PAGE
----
With that, we were off to Buea with our motley team of volunteers ready to try to summit that mountain. We arrived and met up with other runners and began to compare racing strategies. In the end the runners who had to ascend the mountain the night before agreed to set out together and share resources. I waited patiently at the bottom to begin my ascent at day break the next morning.
At dawn I joined my fellow runners at the stadium for the start of the race, I wish I could say that things were more organized at this point than they had been in the lead up to the race, but they were not. The start was surrounded by chaos and confusion with no designated starting point runners lined up everywhere. They had also waited until minutes before the start to begin to hand out the bracelets required for runners of the race. In the end – like most everything in the country – it as messy and ridiculous, but somehow worked out. I looked up from receiving my bracelet to see a stream of runners pouring out of the stadium, I assumed this could only mean the race was underway and I joined in.
The beginning of the race felt almost normal. We ran out of the stadium and onto the main roadway leading up to the mountain. The road had been blocked off from traffic and was lined with spectators out cheering us on and handing out waters. It went on like this for several miles before reaching the trailhead to the mountain. And that was when everything changed, I had already climbed about 1500 feet in just over 4 miles and now I had another 2000 to go in less than 4 more miles. My run slowly began to turn into a jog and then finally a walk. I had to stagger between walking and running the final 3 miles to keep up any sort of pace. Nevertheless, I began to be overtaken by hoards of old men and young girls who I had easily left behind on the pavement, but now on the mountain trail I was in their element.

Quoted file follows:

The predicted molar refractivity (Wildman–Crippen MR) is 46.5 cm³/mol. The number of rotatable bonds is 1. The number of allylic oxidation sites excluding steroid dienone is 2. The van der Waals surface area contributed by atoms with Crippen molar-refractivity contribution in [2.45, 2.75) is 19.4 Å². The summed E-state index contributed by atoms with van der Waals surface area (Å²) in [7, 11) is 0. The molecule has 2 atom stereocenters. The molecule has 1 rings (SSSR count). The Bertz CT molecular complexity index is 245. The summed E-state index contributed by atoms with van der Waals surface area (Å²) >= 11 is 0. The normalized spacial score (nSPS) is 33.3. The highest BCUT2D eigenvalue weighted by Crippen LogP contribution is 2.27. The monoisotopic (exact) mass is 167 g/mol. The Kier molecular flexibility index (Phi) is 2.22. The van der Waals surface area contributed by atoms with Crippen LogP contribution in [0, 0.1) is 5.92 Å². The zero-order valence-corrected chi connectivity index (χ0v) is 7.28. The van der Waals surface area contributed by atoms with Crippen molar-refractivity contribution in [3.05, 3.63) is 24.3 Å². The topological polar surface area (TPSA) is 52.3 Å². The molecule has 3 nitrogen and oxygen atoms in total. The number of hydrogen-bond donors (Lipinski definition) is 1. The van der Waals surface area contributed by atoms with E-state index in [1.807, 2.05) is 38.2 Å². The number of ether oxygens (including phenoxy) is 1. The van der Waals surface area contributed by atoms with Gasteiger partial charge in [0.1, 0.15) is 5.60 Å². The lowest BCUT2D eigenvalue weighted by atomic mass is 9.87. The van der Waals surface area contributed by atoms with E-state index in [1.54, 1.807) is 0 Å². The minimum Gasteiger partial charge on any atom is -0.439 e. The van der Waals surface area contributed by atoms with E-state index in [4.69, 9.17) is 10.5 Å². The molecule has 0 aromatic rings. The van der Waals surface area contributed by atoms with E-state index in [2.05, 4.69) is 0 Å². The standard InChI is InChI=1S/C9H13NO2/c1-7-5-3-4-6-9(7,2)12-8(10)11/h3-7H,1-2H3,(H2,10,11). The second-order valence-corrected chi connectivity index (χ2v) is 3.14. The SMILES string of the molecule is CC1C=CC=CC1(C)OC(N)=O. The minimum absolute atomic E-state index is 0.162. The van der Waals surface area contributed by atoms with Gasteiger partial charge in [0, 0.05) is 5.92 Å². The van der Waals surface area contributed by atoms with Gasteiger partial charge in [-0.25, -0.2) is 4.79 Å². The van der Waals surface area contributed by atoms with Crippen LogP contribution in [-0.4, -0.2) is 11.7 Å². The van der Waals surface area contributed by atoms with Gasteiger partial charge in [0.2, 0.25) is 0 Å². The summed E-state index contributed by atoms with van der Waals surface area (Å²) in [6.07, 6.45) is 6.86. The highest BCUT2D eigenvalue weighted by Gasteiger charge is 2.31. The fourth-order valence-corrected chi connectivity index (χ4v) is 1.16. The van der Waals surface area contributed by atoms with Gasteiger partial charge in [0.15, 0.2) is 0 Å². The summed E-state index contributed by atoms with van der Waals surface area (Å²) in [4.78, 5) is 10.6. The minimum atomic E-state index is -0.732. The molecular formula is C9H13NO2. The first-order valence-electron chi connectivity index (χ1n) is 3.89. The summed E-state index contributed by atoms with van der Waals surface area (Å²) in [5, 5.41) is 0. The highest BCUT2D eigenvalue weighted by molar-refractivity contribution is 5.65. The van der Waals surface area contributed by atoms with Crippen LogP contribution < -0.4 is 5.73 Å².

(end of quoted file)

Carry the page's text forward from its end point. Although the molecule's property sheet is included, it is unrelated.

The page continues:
In the end, it took me just over 2 hours to go under 8 miles up to hut one. I had fallen off pace and we needed to make up time if our team was going to summit. Ben took the handoff and needed to make the climb of 2 miles and 3000 vertical feet in less than an hour and a half to give us a chance, he did it in an hour and 13 minutes. After the last handoff it was up to Jon to make it to the summit and back down the mountain to pick us up before we all finish together.
Ben began to descend to where I was waiting at hut one and where Jon would pick us up to finish. I had been waiting there myself for over 2 hours before he arrived. In that time I enjoyed seeing many of the elite runners passing on their way down the mountain after their individual summit to the finish. Ben met up with me there just before noon and we attempted to refuel not knowing where Jon was on the mountain or when he would be back to us.